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Stroke awareness event held at hospital

NNUH stroke team. Photo: NNUH

NNUH stroke team. Photo: NNUH

NNUH

The Norfolk and Norwich University Hospital (NNUH), Norfolk Community Health and Care (NCHC), the Stroke Association and Different Strokes held an event to help raise awareness of the support available for people who have been affected by stroke and transient ischaemic attack (TIA).

The event, on May 23 at the hospital, also saw NNUH colleagues raising funds for the hospital charity and the Stroke Association through a sponsored bike ride and bake sale.

NNUH and NCHC teams were on hand to share information about stroke services at the hospital and in the community.

They also publicised what research is currently taking place and how people can get involved. The Stroke Association and Different Strokes also spoke with members of the public about how they can support patients.

Dr Paddy Sutton, service director for stroke at NNUH, said: “As a trust, we are committed to provide the best possible care for our patients who have been affected by stroke. The event was a fantastic opportunity to highlight our stroke services at NNUH and to help promote the work of the Stroke Association, who support patients after they have had a stroke and once they have been discharged from hospital.”

NNUH is one of the top ten largest combined stroke units in England. Care ranges from emergency assessment and treatments in the first few hours after stroke, including clot-busting thrombolysis therapy, and surgery which can prevent TIAs leading to strokes in the future.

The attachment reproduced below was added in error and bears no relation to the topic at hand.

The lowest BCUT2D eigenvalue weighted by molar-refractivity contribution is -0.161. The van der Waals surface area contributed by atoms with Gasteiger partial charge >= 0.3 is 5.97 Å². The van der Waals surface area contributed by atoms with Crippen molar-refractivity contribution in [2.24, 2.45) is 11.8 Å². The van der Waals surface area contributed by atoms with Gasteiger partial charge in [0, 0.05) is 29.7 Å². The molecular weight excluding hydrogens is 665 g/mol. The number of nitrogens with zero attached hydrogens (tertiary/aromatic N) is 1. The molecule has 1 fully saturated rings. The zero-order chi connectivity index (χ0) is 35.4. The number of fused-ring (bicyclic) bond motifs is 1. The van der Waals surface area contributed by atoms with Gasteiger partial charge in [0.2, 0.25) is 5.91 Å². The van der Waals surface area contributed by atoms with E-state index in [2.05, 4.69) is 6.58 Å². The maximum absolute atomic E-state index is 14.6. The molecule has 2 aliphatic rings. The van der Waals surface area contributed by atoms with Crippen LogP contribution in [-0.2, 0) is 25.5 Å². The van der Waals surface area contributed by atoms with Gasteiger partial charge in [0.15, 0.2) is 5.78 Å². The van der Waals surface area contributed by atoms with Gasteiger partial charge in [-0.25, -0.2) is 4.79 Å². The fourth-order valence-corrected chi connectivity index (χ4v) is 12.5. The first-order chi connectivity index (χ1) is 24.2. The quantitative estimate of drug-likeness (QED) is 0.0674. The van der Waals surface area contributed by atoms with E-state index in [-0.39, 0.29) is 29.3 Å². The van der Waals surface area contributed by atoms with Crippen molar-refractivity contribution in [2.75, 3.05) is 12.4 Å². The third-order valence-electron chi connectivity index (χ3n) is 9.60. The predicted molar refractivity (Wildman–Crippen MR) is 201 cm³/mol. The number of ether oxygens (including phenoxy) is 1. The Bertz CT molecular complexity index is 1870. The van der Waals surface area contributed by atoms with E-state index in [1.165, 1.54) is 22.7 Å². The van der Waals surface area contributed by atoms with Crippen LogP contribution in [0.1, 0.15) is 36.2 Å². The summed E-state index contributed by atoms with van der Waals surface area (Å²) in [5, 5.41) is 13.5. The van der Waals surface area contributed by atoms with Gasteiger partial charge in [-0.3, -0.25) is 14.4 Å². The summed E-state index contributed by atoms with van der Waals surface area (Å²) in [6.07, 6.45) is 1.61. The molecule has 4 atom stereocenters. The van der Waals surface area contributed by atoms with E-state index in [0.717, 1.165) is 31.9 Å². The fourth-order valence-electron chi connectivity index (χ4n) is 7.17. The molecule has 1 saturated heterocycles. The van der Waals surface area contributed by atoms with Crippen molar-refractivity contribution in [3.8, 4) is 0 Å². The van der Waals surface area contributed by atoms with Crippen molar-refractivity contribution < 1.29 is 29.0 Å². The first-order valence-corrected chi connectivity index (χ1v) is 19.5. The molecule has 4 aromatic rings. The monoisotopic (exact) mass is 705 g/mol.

Rehabilitation also starts as early as possible including physiotherapy, occupational, speech therapy and psychology and continues in the community after patients are discharged from hospital.

Make May Purple for stroke is the Stroke Association’s annual stroke awareness month which takes place every May.

Neil Chapman, support manager at the Stroke Association, said: “In the UK stroke is the leading cause of disability and there are 1.2m people living with the physical and emotional after effects. Every year we help tens of thousands of stroke survivors and their families through our range of services and free helpline, but we can only do this through the generosity of events like the one at Norfolk and Norwich University Hospital. We’re incredibly grateful to the team for their support, the money raised will go a long way in helping local stroke survivors and their loved ones.”

To find out more about the work of the Stroke Association and how you can Make May Purple visit www.stroke.org.uk/makemaypurple


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